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Only connect..

Saturday, March 28th, 2015

[ by Charles Cameron — mostly light hearted (ie safely ignore) except for Goldman & Arquilla quote ]
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Warning:

bad-analogies

That’s not only a great warning, especially for someone like myself who is prone to analogies amd patterns — it’s also a terrific DoubleQuote, eh?

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Having said that… let’s get serious for a minute.

The abstract of Cyber Analogies (Feb 2014, 133 pp., Emily Goldman & John Arquilla, eds), which I just ran across, reads in part:

Our belief it that learning is most effective when concepts under consideration can be aligned with already-existing understanding or knowledge. Cyber issues are inherently tough to explain in layman’s terms. The future is always open and undetermined, and the numbers of actors and the complexity of their relations are too great to give definitive guidance about future developments. In this report, historical analogies, carefully developed and properly applied, help indicate a direction for action by reducing complexity and making the future at least cognately manageable.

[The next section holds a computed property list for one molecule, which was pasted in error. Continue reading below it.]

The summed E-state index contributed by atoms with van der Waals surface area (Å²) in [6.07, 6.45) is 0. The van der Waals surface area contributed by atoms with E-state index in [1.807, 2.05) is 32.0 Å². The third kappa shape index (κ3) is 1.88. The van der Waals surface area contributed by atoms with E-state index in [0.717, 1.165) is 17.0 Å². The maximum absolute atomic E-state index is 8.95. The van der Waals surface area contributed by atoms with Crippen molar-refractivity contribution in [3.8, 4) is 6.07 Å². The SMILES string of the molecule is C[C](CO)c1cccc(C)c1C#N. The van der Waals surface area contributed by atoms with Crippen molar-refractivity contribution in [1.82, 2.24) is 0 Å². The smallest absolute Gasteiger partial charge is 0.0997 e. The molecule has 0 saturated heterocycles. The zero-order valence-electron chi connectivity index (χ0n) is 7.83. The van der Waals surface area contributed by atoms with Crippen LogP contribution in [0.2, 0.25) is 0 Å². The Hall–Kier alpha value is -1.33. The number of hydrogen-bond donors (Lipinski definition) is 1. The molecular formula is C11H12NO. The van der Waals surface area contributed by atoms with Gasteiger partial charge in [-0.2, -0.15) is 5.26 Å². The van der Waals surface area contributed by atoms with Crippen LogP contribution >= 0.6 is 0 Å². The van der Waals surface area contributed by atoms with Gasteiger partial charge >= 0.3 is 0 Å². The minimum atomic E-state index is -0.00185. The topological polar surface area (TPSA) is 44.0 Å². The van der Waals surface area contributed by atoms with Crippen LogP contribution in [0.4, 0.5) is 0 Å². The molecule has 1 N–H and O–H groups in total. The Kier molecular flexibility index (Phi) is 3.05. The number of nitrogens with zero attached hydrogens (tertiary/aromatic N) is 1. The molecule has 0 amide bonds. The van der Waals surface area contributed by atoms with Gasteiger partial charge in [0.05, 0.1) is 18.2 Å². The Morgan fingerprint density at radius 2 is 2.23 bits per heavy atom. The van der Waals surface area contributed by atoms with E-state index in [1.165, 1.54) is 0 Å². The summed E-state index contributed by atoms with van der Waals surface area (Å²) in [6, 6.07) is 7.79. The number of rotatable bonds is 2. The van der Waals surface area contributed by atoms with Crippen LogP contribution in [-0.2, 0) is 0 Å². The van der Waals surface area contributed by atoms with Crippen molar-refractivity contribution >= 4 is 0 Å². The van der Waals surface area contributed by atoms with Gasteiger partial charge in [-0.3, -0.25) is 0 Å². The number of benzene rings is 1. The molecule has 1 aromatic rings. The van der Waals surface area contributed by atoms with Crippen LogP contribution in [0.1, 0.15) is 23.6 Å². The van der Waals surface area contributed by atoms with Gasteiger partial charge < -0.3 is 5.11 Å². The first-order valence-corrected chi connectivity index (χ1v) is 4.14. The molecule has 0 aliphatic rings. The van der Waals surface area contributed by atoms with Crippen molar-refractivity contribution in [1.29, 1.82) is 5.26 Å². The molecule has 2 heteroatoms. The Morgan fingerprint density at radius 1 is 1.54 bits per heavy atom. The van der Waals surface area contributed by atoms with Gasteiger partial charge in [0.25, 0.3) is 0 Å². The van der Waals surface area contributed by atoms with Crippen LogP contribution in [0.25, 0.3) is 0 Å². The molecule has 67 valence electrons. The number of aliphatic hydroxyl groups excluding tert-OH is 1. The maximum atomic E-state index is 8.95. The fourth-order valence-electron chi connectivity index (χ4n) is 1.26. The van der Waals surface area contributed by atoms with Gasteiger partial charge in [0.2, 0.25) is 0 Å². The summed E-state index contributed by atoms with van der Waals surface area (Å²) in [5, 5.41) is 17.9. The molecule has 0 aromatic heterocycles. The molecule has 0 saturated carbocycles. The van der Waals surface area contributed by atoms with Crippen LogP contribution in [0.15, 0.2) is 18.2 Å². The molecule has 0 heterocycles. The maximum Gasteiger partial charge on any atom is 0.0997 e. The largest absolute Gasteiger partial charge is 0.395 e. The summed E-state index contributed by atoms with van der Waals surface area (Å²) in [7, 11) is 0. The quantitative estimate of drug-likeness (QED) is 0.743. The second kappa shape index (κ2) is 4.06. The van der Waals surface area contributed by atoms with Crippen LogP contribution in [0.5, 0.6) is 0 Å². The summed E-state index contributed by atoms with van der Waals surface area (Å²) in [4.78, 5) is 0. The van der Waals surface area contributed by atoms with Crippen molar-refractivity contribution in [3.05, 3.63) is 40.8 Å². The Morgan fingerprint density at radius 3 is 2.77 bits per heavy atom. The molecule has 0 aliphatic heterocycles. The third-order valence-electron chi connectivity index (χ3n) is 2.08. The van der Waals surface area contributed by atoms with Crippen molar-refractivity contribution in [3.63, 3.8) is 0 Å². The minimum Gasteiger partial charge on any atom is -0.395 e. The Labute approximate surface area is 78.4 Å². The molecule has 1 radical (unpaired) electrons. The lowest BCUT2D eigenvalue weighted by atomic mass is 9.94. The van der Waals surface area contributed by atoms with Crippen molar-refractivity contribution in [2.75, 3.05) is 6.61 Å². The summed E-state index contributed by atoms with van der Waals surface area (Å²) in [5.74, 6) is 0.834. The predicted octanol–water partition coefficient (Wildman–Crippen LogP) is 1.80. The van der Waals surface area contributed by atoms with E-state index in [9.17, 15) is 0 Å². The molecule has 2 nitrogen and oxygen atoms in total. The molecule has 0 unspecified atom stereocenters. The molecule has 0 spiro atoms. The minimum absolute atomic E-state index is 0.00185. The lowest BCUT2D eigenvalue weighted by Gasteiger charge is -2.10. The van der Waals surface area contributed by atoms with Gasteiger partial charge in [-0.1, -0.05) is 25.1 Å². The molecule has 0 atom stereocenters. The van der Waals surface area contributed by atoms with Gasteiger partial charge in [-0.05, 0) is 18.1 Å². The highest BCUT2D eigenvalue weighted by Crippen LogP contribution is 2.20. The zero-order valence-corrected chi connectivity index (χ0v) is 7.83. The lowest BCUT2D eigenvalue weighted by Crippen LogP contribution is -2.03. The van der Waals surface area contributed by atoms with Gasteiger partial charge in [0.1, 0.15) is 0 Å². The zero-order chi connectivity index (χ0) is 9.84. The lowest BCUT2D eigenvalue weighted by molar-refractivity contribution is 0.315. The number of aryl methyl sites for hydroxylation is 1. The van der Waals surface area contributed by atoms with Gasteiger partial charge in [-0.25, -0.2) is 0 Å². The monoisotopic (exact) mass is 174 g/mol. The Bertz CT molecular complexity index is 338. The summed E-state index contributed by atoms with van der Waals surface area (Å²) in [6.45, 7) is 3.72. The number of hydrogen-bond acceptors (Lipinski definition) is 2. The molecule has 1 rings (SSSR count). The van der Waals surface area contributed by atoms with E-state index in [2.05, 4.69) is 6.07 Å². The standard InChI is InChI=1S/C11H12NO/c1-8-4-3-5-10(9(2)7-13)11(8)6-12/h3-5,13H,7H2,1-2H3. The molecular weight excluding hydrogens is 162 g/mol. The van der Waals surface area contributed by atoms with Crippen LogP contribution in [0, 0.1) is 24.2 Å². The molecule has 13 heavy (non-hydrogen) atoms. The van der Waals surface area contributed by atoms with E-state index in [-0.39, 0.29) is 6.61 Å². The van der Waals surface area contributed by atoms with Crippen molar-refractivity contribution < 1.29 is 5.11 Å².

So analogies — they can be useful.

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Associations, metaphors, analogies.. we poets are obsessed with the things:

  • My mistress’ eyes are nothing like the sun;
  • How like a winter hath my absence been
  • There are cause-and-effect connections, of course, and they can be pretty important — “he hit me first” explains an awful lot of wars, for instance. And there are “acausal” connections — synchronicities as Carl Jung called them. There are magical connections — stamp thrice and pour a little water on the ground, the rains will come! And then there are the authentic, improbable, delightfully eccentric connections like the one referred to in this tweet: